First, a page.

- Enter the bus through the rear entrance; this is where passengers board.
- Ticket machines are conveniently placed near the doors, but as a Japan Rail Pass holder, you are exempt from obtaining a ticket.
- The bus driver’s electronic display or monitor indicates the upcoming stop.
- If your destination is the next bus stop, simply press any of the yellow buttons located on the walls or backs of the seats to notify the driver.
- Upon reaching your stop, proceed to the front of the bus, present your pass to the driver, and exit through the front door.
When Buses Make Sense
Although the JR Pass isn’t valid on most buses, that doesn’t mean you should write off buses altogether.
Buses are often the best or only method of reaching certain destinations, especially in rural areas or smaller towns where JR train lines don’t reach.
Plus, some cities offer their own day or multi-day bus passes, which can save you money if you’re planning to travel extensively within a specific city.
For example, lets look at the JR East region (this is usually where you would end up if you arrived in Tokyo)
We can see that the JR East buses cover areas such as Tohuku, Nagano and Niigata areas.
So you can visit nature spots like:
- Kusatsu Onsen - hot spring resort located in Gunma Prefecture.
- Karuizawa - popular resort town located in Nagano Prefecture. It is situated at the foot of the active volcano Mount Asama and is known for its natural beauty, pleasant climate, and serene atmosphere.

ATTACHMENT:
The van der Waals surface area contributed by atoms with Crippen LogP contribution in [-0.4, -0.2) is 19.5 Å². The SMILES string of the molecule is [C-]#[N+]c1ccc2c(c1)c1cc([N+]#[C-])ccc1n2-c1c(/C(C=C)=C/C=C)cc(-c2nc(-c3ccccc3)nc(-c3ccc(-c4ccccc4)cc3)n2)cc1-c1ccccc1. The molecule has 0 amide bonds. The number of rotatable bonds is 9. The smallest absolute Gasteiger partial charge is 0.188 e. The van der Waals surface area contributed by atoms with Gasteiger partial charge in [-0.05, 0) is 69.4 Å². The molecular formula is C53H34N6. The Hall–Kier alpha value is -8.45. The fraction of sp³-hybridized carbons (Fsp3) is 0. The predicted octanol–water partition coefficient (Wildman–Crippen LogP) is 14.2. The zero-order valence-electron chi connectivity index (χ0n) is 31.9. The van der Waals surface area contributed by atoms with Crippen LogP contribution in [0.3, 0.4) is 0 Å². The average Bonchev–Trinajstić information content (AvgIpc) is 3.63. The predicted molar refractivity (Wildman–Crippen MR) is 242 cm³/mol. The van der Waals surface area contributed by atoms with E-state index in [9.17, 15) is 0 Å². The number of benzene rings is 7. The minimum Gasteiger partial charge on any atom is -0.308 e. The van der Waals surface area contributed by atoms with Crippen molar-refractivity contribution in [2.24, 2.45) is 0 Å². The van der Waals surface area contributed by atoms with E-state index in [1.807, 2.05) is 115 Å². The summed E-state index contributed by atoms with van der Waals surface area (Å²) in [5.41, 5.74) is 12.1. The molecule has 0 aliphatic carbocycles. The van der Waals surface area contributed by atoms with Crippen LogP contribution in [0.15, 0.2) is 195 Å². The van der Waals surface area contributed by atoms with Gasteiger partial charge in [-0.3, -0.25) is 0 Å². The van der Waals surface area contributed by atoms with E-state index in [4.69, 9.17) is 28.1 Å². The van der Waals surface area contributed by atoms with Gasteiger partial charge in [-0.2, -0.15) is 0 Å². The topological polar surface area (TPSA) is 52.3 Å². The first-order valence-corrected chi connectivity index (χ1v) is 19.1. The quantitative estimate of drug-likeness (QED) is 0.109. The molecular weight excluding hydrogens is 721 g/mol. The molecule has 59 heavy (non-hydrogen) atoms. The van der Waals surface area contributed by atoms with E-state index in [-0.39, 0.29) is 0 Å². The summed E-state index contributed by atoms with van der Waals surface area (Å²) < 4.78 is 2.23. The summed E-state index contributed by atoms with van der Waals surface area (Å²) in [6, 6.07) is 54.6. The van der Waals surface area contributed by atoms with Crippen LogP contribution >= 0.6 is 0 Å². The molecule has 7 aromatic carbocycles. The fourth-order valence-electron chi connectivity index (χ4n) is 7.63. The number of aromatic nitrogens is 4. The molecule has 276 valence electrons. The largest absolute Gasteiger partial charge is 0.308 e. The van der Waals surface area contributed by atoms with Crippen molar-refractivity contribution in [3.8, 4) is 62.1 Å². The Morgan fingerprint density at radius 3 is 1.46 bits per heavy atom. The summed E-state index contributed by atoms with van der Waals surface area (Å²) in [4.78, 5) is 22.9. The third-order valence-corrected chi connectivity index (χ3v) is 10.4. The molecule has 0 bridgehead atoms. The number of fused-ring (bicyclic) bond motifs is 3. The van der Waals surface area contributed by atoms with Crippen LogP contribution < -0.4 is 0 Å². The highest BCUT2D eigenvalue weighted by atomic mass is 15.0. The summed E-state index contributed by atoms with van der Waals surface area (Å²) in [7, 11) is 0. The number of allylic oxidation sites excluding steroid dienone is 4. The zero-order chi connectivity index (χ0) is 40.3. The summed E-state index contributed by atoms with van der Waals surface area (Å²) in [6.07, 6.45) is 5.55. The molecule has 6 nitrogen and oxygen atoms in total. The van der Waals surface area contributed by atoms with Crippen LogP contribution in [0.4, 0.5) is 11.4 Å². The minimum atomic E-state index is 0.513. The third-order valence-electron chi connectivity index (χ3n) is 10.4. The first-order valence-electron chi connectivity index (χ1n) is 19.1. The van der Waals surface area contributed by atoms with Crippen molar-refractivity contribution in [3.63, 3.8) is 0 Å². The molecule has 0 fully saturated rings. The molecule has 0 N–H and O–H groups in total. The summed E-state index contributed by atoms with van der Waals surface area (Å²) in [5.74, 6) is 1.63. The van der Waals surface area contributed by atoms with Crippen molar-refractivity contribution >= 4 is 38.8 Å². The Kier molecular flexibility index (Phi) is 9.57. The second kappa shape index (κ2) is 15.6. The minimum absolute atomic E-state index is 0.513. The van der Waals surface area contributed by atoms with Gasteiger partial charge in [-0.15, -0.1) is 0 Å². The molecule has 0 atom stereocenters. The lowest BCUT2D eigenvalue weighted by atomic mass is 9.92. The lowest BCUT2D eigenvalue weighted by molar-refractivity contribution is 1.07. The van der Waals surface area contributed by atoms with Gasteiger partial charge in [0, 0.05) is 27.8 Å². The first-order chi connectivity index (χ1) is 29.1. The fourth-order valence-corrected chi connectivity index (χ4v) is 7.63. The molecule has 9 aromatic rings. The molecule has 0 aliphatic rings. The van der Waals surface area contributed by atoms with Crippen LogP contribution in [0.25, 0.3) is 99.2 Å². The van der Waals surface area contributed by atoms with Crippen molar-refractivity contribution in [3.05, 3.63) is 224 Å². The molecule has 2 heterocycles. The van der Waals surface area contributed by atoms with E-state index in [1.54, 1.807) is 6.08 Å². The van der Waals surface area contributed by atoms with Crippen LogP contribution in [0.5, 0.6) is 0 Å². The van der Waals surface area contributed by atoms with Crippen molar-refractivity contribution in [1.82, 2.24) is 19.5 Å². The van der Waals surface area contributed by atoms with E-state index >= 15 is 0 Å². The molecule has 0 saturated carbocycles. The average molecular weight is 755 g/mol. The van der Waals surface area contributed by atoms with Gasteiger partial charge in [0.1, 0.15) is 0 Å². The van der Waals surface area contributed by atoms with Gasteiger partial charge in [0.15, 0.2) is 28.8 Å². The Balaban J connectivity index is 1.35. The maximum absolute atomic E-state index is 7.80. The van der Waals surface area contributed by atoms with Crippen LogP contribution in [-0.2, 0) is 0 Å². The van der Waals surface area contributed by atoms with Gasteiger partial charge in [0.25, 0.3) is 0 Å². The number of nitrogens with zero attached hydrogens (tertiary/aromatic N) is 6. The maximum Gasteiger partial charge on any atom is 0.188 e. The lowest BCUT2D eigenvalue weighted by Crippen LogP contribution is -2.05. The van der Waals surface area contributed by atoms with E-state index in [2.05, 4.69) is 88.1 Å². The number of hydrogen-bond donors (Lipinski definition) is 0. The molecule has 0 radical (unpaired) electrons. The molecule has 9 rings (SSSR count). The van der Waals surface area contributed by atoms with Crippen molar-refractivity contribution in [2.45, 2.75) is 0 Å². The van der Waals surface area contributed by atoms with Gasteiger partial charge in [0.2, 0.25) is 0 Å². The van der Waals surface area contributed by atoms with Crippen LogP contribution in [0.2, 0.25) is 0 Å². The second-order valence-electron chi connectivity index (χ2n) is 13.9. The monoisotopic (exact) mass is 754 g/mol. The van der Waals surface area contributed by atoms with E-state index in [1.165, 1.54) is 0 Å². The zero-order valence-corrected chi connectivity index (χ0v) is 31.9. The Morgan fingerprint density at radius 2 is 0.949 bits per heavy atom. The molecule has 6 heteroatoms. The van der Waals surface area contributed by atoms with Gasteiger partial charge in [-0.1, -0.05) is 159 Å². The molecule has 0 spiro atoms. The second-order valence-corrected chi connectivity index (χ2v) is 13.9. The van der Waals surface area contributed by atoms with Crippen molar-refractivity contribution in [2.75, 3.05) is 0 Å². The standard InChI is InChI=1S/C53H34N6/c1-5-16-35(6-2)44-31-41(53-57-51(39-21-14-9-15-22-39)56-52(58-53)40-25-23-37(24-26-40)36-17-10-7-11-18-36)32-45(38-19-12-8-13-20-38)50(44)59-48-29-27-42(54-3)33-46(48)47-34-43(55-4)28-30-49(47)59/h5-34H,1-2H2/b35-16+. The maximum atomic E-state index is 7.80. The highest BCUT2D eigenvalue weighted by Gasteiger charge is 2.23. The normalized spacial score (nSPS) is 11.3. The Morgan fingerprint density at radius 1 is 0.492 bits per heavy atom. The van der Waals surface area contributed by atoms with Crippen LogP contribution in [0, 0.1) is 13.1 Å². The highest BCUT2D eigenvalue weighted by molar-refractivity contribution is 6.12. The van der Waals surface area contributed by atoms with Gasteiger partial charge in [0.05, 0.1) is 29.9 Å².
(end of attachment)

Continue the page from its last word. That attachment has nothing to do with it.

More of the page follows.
- Ryusendo - fascinating limestone cave located in Iwaizumi Town, Iwate Prefecture. Famous for its crystal-clear underground lakes and rivers, stalactites and stalagmites and glowworms.
- Lake Towada - the largest caldera lake on Honshu Island, with a surface area of about 61 square kilometers. It reaches a maximum depth of approximately 327 meters, making it one of the deepest lakes in Japan.
- Oirase Gorge
- Shiobara Onsen
So, to sum up, while the JR Pass is not a catch-all ticket for all bus services in Japan, it does offer an incredible value for unlimited train travel and access to specific bus routes and other services. When you think about zipping across the country on bullet trains, the price tag seems pretty justified.
Make sure to keep note of the areas that have JR buses - for example if you just arrived in Tokyo or Osaka, there are no local JR buses and you will have to take the train or other local bus companies.
Traveling by bus routes allow you to see spots that the train lines can not provide - such as nature spots, caves, resort towns, etc. The downside is that it takes more time and the frequency of the buses are not like the trains.
Personally, limited options for buses is not a downside for getting a JR Pass, you can always use the other local buses. They fares are quite reasonable (200 to 500 yen) to travel locally.
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Hi there, I am James and I love exploring countries like Japan, Vietnam, and Singapore.
My blog focuses on budget travel and offers tips on how to save money while still having a great experience. I share honest reviews of hotels and restaurants, and my travel guides are designed to inspire others to embark on their own adventures.